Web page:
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Catching a Ride with Hot French Ride Sharing Service BlaBlaCar in Russia

Voice Of EU



To get to the Russian capital from Vladimir, a city 200km east of Moscow, locals who can’t or won’t drive do not have a whole lot of choices. The train is the fastest and most comfortable method, but the prices vary wildly – from RUB600 ($9) to RUB4700 ($70) – depending on the train, and the schedule isn’t the most accommodating. Buses leave the station almost every hour, with a trip costing about RUB450, cheaper than any train ticket. But the experience, like in most cities throughout Russia, isn’t the best one: tickets can only be bought at the crowded and poorly lit bus station or directly from the bus driver, while the buses themselves often feel like they should have been retired from service long ago. Some are newer, but there is no way of knowing which one you will get.

But there is an alternative: since 2014 Russians have been able to use BlaBlaCar, a ridesharing service that connects drivers and passengers. Launched in France in 2006, the company has since expanded to 22 countries and is now worth $1.6bn, according to CBInsights’ “Unicorn List”, and is now growing strongly in Russia too.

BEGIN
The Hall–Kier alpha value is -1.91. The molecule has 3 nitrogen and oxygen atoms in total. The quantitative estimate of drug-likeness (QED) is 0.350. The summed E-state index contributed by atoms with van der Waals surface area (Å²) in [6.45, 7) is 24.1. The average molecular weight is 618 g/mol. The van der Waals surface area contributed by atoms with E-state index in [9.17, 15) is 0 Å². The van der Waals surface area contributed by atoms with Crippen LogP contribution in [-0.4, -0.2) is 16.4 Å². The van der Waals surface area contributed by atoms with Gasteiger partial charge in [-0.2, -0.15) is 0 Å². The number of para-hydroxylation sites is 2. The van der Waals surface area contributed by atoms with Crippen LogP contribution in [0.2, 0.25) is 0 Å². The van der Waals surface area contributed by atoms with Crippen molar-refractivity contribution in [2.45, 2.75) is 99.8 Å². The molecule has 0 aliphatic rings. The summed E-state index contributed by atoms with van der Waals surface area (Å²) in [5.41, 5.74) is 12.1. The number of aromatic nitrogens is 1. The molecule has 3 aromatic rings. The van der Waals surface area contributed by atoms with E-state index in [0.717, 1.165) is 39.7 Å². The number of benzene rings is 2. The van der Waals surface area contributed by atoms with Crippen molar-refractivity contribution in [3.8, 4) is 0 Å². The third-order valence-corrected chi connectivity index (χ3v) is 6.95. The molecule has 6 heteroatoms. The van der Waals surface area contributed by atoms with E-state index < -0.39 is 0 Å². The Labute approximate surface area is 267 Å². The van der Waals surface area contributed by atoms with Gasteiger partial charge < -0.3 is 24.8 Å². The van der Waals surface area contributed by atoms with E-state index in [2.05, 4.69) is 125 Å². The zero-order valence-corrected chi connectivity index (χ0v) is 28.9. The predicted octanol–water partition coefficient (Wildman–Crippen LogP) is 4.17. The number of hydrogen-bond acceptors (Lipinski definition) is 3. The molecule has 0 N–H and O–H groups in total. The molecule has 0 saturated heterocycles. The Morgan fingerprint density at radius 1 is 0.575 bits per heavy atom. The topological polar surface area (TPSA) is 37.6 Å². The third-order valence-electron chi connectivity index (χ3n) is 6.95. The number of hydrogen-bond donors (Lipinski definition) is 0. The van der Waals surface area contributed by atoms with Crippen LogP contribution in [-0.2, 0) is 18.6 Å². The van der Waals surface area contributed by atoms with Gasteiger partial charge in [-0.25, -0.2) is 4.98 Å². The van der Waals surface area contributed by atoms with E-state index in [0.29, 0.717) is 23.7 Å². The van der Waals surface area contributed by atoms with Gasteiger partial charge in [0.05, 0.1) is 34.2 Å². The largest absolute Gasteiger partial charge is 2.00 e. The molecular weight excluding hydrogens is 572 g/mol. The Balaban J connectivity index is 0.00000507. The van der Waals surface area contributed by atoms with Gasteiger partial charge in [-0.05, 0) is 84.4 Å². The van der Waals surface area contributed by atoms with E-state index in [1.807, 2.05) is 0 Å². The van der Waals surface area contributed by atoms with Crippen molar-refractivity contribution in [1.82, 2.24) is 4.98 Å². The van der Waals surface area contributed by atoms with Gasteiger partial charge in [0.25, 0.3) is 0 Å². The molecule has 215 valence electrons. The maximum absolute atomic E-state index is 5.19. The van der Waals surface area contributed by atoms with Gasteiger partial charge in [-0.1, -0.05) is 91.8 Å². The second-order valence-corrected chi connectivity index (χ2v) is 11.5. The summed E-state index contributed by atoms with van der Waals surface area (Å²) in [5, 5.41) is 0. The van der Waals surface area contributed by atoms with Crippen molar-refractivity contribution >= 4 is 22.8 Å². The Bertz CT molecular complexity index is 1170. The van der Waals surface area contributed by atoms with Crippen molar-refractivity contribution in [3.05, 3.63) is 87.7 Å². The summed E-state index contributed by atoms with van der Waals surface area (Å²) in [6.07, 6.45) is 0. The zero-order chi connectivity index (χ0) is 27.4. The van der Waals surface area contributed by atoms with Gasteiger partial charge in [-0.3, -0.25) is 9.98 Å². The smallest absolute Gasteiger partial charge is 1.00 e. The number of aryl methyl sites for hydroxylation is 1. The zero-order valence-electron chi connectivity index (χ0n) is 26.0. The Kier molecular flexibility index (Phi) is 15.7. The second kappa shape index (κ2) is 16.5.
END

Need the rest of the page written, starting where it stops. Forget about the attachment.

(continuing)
Sticking out a thumbski

The idea behind BlaBlaCar is to allow private drivers who would have otherwise travelled with empty seats to fill their car – and help cover the cost of the journey at the same time. Passengers can book their trips directly from the website or the app, and know in advance in what kind of car they will ride and who their driver will be. A review system like that which is increasingly found in other service apps like Airbnb and Uber allows the would-be passenger to quickly evaluate the driver. Trips on BlaBlaCar are almost always cheaper than by bus or by train: to go to Vladimir from Moscow usually costs around RUB350 on the ridesharing service; drivers set their own prices, although the app gives a “recommended” price.

This fresh take on travelling has proven attractive in Russia, which has a long tradition of car sharing from Soviet times, when workers could make up their pay by moonlighting as taxi drivers. The company does not give data on individual countries, but Alexey Lazorenko, head of the company’s Russian branch, tells bne IntelliNews it is growing rapidly. “When we launched, we were aiming at 300,000-400,000 registered users in the first year, which was ambitious, but we actually reached a million in just ten months,” he says. BlaBlaCar also tells bne that more than a million people had registered just this summer. On the most popular route, Moscow/Saint Petersburg, more than 300 trips are available at any given time.